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Leonard Barrie "Barry" Corbin (born October 16, 1940) is an American actor. His most well-known role came in the television series Northern Exposure (1990–1995), for which he was consecutively nominated for two Primetime Emmy Awards.

Barry Corbin
Peg Phillips and Barry Cobin.jpg
Corbin and Peg Phillips in 1993
Born
Leonard Barrie Corbin

(1940-10-16) October 16, 1940 (age 79)
EducationTexas Tech University
OccupationActor
Years active1960s–present
Spouse(s)
Marie Elyse Soape
(m. 1965; div. 1974)

Susan Berger
(m. 1976; div. 1993)
Children4
Parent(s)Kilmer B. Corbin
Alma Corbin
RelativesJane Corbin (sister)

Early lifeEdit

Corbin was born in Lamesa, the seat of Dawson County, south of Lubbock in West Texas. He is the son of the former Alma LaMerle Scott (1918–1994), a teacher, and Kilmer Blaine Corbin, Sr. (1919–1993), a school principal, judge, and Democratic member of the Texas State Senate for two terms, from 1949–1957.[1] Corbin was named for author J. M. Barrie by his mother.[2] He played football briefly in eighth grade, but soon moved to the arts, including acting and ballet classes.[2] He graduated from Monterey High School. Corbin studied theatre arts at Texas Tech University in Lubbock.[3] At 21, he joined the United States Marine Corps, served two years, and then returned to Tech.[4]

CareerEdit

Corbin began his career as a Shakespearean actor in the 1960s, but today he is more likely to be seen in the role of the local sheriff, military leader, or some other authority figure, though on occasion, he has effectively portrayed murderous villains, as well. To moviegoers, he is well remembered as General Beringer in WarGames, John Travolta's uncle Bob Davis in Urban Cowboy, co-starring with Clint Eastwood in Any Which Way You Can, or Roscoe Brown, July Johnson's bumbling deputy in the acclaimed Western Lonesome Dove.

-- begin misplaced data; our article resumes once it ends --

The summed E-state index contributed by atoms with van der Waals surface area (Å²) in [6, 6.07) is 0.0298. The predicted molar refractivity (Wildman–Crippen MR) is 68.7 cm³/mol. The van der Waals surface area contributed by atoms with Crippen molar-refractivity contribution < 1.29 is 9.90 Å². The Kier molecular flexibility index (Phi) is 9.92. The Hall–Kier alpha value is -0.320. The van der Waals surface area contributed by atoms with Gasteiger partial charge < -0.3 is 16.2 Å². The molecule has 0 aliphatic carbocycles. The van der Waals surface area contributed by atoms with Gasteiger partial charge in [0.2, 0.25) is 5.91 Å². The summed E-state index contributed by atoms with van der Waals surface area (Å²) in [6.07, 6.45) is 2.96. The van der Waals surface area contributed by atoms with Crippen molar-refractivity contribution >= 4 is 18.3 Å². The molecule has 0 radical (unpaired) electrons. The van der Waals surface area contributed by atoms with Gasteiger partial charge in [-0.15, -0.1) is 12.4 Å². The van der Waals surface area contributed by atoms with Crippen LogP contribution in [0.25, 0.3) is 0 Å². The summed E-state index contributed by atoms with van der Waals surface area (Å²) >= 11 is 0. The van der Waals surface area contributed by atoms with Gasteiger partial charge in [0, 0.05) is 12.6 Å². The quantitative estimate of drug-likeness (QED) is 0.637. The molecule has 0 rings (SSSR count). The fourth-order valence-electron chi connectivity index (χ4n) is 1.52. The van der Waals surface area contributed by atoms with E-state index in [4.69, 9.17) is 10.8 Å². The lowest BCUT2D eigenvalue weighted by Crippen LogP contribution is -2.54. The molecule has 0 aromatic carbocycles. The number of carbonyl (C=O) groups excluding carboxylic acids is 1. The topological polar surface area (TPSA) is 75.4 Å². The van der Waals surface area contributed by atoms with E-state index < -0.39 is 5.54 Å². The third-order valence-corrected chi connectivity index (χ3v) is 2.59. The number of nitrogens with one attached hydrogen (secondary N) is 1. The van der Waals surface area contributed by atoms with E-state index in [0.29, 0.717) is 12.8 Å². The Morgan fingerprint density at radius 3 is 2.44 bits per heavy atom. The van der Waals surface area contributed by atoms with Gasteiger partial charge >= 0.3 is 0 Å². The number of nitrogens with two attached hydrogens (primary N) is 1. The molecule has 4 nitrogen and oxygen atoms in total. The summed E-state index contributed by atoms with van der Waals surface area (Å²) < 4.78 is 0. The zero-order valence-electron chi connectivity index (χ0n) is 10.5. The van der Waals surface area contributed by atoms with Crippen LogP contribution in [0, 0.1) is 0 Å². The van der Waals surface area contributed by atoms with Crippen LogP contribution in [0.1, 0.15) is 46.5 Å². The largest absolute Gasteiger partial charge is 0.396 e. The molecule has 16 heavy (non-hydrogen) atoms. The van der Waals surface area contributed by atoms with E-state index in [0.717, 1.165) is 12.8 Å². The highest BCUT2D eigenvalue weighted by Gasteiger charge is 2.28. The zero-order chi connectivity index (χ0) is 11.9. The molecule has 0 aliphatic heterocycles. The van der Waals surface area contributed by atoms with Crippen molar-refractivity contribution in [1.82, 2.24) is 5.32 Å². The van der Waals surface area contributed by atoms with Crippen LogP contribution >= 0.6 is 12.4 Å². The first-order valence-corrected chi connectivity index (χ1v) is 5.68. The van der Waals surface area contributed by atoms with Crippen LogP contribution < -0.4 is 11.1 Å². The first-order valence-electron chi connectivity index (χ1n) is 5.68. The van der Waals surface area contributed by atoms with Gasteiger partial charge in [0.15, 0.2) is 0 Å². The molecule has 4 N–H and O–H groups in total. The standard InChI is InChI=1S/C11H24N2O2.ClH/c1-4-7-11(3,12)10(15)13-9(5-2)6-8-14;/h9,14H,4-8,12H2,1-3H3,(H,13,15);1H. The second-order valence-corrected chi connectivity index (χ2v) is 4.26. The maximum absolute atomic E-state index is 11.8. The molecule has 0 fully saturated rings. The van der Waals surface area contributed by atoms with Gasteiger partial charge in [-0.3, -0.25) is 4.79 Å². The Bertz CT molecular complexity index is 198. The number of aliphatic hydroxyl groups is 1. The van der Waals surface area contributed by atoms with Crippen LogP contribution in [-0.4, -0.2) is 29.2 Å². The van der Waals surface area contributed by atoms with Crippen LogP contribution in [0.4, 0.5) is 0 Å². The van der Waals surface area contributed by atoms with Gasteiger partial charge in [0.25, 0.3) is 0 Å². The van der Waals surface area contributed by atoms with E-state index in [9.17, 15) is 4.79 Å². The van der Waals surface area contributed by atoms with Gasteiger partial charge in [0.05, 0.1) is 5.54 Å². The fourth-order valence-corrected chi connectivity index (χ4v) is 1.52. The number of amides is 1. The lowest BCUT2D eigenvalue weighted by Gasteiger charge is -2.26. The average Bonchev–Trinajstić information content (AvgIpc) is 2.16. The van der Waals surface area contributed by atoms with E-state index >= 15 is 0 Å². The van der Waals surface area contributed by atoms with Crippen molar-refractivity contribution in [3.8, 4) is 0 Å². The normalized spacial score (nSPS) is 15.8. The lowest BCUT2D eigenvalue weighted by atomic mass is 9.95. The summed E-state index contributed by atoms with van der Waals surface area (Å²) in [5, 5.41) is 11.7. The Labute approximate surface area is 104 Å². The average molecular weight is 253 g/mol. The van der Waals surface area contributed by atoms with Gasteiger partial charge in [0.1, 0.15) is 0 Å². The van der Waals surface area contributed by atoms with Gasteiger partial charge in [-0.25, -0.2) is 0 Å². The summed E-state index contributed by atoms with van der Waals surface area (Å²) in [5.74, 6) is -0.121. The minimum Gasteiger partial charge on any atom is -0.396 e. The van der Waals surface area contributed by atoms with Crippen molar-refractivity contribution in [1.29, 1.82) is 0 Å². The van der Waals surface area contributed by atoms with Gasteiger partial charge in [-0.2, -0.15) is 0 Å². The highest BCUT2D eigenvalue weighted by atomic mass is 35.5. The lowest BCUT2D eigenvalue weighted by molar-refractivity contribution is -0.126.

From 1979 until 1984, he appeared in several episodes of Dallas as Sheriff Fenton Washburn. In 1983, Corbin co-starred in the famed television miniseries The Thorn Birds. Corbin played Mary Carson's stockman Pete, who teaches the Clearys' sons how to shear sheep on their aunt's gigantic sheep station Drogheda, in Australia. In 1983–1984, Corbin played Merit Sawyer in the NBC television series Boone. Corbin's role was that of a stern father to the young actor Tom Byrd, who played Boone Sawyer, an aspiring singer. The program was set in rural Tennessee during the 1950s and was created by Earl Hamner, who had great success earlier with CBS's The Waltons.

From 1990 to 1995, Corbin portrayed former astronaut and local business leader Maurice Minnifield on CBS's Northern Exposure, for which he received an Emmy Award nomination.[5]

In 1994, Corbin narrated the acclaimed TBS documentary MoonShot, telling the story of the 1960s space race from the first-person viewpoint of Mercury Seven astronaut Deke Slayton. In 2007, he played the character Clay Johnson, father of Deputy Chief Brenda Leigh Johnson on The Closer series.[5]

In 2000, he played the role of General Carville in Command & Conquer: Red Alert, Command & Conquer: Red Alert 2 and Command & Conquer: Yuri's Revenge.

In 2003, Corbin co-starred with Northern Exposure castmate John Cullum in Blackwater Elegy, an award-winning short film written by Matthew Porter and co-directed by Porter and Joe O'Brien.

From 2003–2008, Corbin played Whitey Durham, the basketball coach for the Tree Hill Ravens on The WB/CW teenager drama series One Tree Hill.[5] He also had a role in 2007's Oscar-winning film No Country for Old Men.